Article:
In the context of global warming, issues of access to land and water have been revived at a moment of disappearing land, mass migration, foreclosures, evictions, rent hikes, land grabs, and the privatization of clean water. We believe that now is a vital moment for academics and activists to enter a shared conversation about control and access to land and water, naming the most formidable challenges, the utopian models, and the important historical analogues for our present moment.
Read more and access Land and Water conference presentations at: https://watson.brown.edu/events/2015/land-and-water-long-term-perspective
Garrett Nelson debates the capacity of maps to liberate and to oppress and how cartographers might use their craft to renegotiate rights for more just distributions of land and water. Read here >
Paul Graham Raven discusses struggling against systems that have empowered us to fight them – and why grappling with this contradiction is essential for convincing others to work on issues of access to land and water. Read here >
Christopher England discusses efforts to reinstall a collective right to land and the challenges of governance in reimagined non-proprietary systems. Read here >
Ethan McIntosh addresses the intersectionality of race and environmental concerns and how scholars and grassroots organizations are forming new alliances to address issues of access. Read here >
Camila Bustos reflects on the challenges of and potential for collaborations between academics and organizers. Read here >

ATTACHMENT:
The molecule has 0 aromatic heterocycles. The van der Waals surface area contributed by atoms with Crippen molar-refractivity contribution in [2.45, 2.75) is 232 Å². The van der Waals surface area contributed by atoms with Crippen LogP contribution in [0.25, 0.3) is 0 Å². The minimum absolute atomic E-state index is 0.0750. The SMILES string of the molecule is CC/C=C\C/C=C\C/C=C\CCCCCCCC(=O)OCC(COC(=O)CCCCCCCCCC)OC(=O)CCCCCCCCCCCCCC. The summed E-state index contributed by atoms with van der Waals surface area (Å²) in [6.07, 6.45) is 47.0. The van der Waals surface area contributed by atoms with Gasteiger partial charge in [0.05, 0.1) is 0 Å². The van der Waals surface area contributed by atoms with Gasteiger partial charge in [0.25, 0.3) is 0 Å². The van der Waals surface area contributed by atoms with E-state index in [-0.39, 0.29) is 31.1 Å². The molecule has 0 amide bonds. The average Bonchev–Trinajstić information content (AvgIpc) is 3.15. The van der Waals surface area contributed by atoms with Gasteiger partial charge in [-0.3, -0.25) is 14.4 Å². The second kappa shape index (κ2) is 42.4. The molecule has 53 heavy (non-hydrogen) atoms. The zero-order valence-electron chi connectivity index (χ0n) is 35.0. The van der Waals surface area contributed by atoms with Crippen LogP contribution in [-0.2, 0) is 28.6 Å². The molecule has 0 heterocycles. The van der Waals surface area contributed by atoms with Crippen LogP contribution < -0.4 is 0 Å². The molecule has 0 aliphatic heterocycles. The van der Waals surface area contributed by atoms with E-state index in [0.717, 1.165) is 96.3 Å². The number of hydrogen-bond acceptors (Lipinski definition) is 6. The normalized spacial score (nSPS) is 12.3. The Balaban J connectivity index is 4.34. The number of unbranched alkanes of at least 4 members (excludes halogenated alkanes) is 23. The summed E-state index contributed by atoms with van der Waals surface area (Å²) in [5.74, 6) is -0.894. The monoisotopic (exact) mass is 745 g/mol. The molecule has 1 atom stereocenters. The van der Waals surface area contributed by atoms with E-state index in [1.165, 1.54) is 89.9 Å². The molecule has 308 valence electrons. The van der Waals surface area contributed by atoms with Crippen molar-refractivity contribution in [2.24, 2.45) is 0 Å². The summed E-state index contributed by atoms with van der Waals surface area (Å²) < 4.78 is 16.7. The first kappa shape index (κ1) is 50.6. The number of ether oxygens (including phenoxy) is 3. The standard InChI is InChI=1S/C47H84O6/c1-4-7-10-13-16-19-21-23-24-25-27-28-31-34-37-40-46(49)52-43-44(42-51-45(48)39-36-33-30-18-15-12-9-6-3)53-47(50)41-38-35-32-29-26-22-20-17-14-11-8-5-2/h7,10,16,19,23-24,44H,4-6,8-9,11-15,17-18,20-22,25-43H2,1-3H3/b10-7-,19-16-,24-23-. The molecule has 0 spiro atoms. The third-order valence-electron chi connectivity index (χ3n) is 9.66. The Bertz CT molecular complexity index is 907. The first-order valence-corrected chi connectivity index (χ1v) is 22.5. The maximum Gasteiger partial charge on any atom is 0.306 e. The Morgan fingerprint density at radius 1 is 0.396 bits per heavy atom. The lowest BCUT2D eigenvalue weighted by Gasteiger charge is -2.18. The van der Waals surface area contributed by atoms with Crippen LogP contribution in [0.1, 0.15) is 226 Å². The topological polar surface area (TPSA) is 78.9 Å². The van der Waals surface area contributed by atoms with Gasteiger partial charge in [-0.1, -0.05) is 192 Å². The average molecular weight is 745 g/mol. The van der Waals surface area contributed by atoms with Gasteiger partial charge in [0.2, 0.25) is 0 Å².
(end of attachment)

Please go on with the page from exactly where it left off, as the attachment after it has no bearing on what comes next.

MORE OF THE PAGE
Leslie-William Robinson reflects on new analytical methods being employed by organizers, artists, and academics to address geographies of power. Read here >
John M. Barry, “Water, Oil, Politics, and Justice In the Bayou”
John M. Barry is a New York Times best-selling author whose books have won multiple awards. After Hurricane Katrina, the Louisiana congressional delegation asked him to chair a bipartisan working group on flood protection. He was the chief architect of a lawsuit launched in 2013 against Exxon Mobil and 97 other oil, gas, and pipeline companies for the coastal land loss they caused, coined as “The Most Ambitious Environmental Lawsuit Ever” by the New York Times.
Laura Gottesdiener, “Water, Housing, and Land: The Battle for American Cities”
Laura Gottesdiener is an award-winning journalist, author and producer. She is the author of A Dream Foreclosed: Black America and the Fight for a Place to Call Home. Her work appears in Rolling Stone, Al Jazeera, Mother Jones, Tom Dispatch, Playboy and other publications. She is currently working as a news producer at the television program Democracy Now! and reporting on energy and water politics across the Americas.
Sudipta Sen, “The River’s Two Bodies: A Brief History of the Purity and Pollution of the Ganga”
Sudipta Sen is an historian of the British Empire and Late Medieval and Modern India at the University of California, Davis. His scholarship covers vast expanses of space and time, from pre-human commons to the Ganges River as a site for exploring myth, historical geography, and ecology.
Watch four of the panels by clicking the links below!
In other historical moments, climate change has disrupted societies (such as the little ice age in Europe). But this moment of human-generated climate change since the industrial revolution is different, structured by global capitalism and finance. What lessons can be learned about the influence of climate disruption on particularly vulnerable groups? What kinds of shocks in terms of farming, food security, water access, mass migration, and the overload of existing resources should we expect, and what, if any, are the models of co-responsibility that can provide a narrative for how to move forward? Panelists included:
Daniel Aldana Cohen, New York University, on the drought in São Paulo and its connections to housing, land use, and climate
Tamara Coger, Brown University, on new challenges facing farmers in West Africa